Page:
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Officials: Security cabinet was briefed 13 times on Hamas tunnels

Sources close to Netanyahu contest State Comptroller’s draft report on Gaza war, which is said to claim ministers were left in dark in run-up to conflict

Prime Minister Benjamin Netanyahu shows Deputy Foreign Minister of Japan maps of terror tunnels from Gaza to Israel, during his visit to Israel on July 24, 2014. (Haim Zach/GPO)
Prime Minister Benjamin Netanyahu shows Deputy Foreign Minister of Japan maps of terror tunnels from Gaza to Israel, during his visit to Israel on July 24, 2014. (Haim Zach/GPO)

The cabinet was repeatedly briefed on the severity of the threat posed by Hamas’s cross border attack tunnels ahead of the 2014 Gaza war, sources close to Prime Minister Benjamin Netanyahu said on Friday, amid reports that the State Comptroller’s revised report on the 50-day conflict lambastes Israel’s senior echelon for failing to adequately prepare for the danger.

“The full severity of the tunnel threat was presented at 13 separate cabinet meetings. The prime minister even designated it as one of the four strategic threats against Israel, including nuclear, missiles and cyber threats,” an unnamed official said.

“Due to this, it cannot be seriously stated that the full severity of the threats was not presented to the cabinet,” he said.

On Thursday, Channel 2 reported that a new draft of State Comptroller Yosef Shapira’s report on the government’s handling of the 2014 Gaza war between Israel and Hamas intensifies its criticism of Netanyahu and former defense minister Moshe Ya’alon while toning down its disapproval of the Israel Defense Force’s conduct.

The latest version of what has been described as a scathing indictment of the government’s failure to appropriately prepare for the Hamas tunnel threat is seemingly a reversal of previous drafts, in which the IDF received the lion’s share of the blame for various operational failings, though Netanyahu and Ya’alon were also criticized.

Entrance to a Hamas terror tunnel discovered by the IDF running under the Gaza border into Israel on May 5, 2016. (IDF Spokesperson's Unit)
Entrance to a Hamas terror tunnel discovered by the IDF running under the Gaza border into Israel on May 5, 2016. (IDF Spokesperson’s Unit)

A number of tunnels were used by Hamas fighters to infiltrate Israel and carry out deadly attacks on troops during the Gaza Strip conflict in the summer of 2014. During that campaign, dubbed in Israel “Operation Protective Edge,” Israeli forces discovered and destroyed at least 34 tunnels, many of them leading into Israeli territory.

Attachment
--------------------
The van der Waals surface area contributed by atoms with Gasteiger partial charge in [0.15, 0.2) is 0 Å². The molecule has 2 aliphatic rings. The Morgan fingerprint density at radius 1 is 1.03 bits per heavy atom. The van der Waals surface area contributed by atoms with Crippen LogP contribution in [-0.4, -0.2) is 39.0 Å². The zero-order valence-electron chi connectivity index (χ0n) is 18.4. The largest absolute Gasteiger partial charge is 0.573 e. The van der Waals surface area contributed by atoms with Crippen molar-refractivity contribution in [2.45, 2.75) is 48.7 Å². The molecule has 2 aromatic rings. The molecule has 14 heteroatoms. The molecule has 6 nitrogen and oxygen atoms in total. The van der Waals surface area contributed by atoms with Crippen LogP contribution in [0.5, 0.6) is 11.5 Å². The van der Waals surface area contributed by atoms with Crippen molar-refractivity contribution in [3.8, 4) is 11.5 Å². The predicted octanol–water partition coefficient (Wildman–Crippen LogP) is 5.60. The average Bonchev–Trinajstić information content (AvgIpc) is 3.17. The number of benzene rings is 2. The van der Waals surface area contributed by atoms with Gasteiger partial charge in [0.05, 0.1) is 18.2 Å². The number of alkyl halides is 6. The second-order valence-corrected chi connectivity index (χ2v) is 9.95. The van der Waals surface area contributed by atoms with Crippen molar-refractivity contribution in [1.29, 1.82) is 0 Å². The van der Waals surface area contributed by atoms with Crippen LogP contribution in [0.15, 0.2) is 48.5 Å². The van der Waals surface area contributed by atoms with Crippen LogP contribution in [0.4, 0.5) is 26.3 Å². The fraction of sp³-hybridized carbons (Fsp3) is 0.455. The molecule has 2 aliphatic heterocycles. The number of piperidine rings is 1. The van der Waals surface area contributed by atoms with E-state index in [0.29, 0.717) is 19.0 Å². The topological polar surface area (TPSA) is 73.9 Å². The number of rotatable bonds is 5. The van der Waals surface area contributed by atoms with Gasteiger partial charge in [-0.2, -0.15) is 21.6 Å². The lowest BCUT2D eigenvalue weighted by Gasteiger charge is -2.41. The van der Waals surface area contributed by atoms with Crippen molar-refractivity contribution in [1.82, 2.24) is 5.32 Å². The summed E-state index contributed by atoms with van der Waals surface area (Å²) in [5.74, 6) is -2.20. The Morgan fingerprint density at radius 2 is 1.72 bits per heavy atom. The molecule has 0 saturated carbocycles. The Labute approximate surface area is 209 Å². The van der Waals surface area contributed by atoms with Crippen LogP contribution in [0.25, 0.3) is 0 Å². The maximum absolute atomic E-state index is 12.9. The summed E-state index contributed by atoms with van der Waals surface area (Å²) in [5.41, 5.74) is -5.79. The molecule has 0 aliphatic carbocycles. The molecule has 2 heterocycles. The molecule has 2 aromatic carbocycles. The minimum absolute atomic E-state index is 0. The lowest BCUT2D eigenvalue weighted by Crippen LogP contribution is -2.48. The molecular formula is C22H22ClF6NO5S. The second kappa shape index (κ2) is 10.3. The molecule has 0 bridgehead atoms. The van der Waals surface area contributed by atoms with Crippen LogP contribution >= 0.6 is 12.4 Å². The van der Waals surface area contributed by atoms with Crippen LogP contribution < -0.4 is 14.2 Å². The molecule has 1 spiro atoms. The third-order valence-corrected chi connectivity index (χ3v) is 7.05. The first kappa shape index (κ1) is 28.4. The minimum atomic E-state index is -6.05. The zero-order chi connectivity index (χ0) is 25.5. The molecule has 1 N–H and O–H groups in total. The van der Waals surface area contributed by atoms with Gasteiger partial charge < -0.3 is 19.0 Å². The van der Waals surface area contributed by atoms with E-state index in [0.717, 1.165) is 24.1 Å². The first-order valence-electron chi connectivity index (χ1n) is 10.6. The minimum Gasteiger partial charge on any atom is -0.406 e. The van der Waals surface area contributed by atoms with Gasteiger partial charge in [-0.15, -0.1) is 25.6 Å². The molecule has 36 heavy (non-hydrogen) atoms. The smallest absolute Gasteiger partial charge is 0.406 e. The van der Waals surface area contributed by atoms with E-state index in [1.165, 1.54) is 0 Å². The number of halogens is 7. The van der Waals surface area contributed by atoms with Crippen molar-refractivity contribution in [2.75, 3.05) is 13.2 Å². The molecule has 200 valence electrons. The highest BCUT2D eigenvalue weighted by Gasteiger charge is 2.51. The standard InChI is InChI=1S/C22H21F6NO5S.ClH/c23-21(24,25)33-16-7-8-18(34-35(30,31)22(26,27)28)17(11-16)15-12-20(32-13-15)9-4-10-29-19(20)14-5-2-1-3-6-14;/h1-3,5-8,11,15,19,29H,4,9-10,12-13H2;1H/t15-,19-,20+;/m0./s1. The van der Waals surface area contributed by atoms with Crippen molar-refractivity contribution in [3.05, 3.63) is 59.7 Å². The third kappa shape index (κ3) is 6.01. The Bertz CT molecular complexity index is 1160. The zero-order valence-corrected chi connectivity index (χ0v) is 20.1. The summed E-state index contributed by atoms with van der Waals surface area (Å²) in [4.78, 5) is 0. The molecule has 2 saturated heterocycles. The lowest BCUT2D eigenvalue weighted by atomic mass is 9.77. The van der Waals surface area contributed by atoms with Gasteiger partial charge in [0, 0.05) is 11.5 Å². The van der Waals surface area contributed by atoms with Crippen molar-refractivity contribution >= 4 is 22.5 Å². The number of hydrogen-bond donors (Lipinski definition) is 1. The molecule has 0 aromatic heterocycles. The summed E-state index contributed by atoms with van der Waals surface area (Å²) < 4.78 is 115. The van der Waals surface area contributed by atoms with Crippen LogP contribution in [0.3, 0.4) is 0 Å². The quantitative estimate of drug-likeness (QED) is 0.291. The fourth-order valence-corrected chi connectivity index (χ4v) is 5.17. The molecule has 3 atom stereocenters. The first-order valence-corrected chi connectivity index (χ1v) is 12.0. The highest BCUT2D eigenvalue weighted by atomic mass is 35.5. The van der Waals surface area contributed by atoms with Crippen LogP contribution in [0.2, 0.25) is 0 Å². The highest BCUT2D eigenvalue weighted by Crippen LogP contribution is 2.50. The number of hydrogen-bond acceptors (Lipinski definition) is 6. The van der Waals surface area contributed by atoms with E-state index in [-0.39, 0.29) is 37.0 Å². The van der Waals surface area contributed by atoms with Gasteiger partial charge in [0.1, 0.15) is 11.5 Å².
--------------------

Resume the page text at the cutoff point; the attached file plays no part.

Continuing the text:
Shapira’s report found that despite Netanyahu’s claims to the contrary, the prime minister and Ya’alon did not properly inform the high-level security cabinet of the extent of the tunnel threat, Channel 2 said. The cabinet was only notified of the dangers one week before the start of the war, after then-economy minister Naftali Bennett presented the ministers with the information and offered possible solutions to disarm the underground network, the report said, according to Channel 2.

Netanyahu has repeatedly denied that cabinet members were not apprised of the threats but two of his chief political rivals, Bennett and Yesh Atid leader Yair Lapid, both of whom were cabinet members during the war, have repeatedly claimed that the cabinet was not properly updated on the issues.

According to the Ha’aretz newspaper, Ya’alon is more fiercely rebuked by the ombudsman than the prime minister in the new draft. The final version is expected in December, according to the daily.

State Comptroller Yosef Shapira (left) shakes hands with Prime Minister Benjamin Netanyahu (right) in December 2012. (Miriam Alster/Flash90)
State Comptroller Yosef Shapira (left) shakes hands with Prime Minister Benjamin Netanyahu (right) in December 2012. (Miriam Alster/Flash90)

In an unusual move, Netanyahu requested an additional meeting with the State Comptroller in October in order to present him with information that would show the cabinet was informed. But the latest draft appeared to indicate that Shapira remained unconvinced by Netanyahu’s testimony.

Channel 2 also reported that the latest version of the report softened its criticism of the Israel Defense Force, as the army’s shortcomings are no longer described as “a grave failing.”

Then-head of Military Intelligence Maj. Gen. Aviv Kochavi attends a Knesset committee meeting on February 25, 2014. (Hadas Parush/Flash90)
Then-head of Military Intelligence Maj. Gen. Aviv Kochavi attends a Knesset committee meeting on February 25, 2014. (Hadas Parush/Flash90)

Shapira also toned down the criticism of the Military Intelligence Directorate’s failure to understand the extent of the tunnels. In previous reports, then Military Intelligence Director Aviv Kochavi was singled out in the report for his conduct during and leading up to the war. On November 3, Kochavi was appointed to be the next IDF deputy chief of staff.

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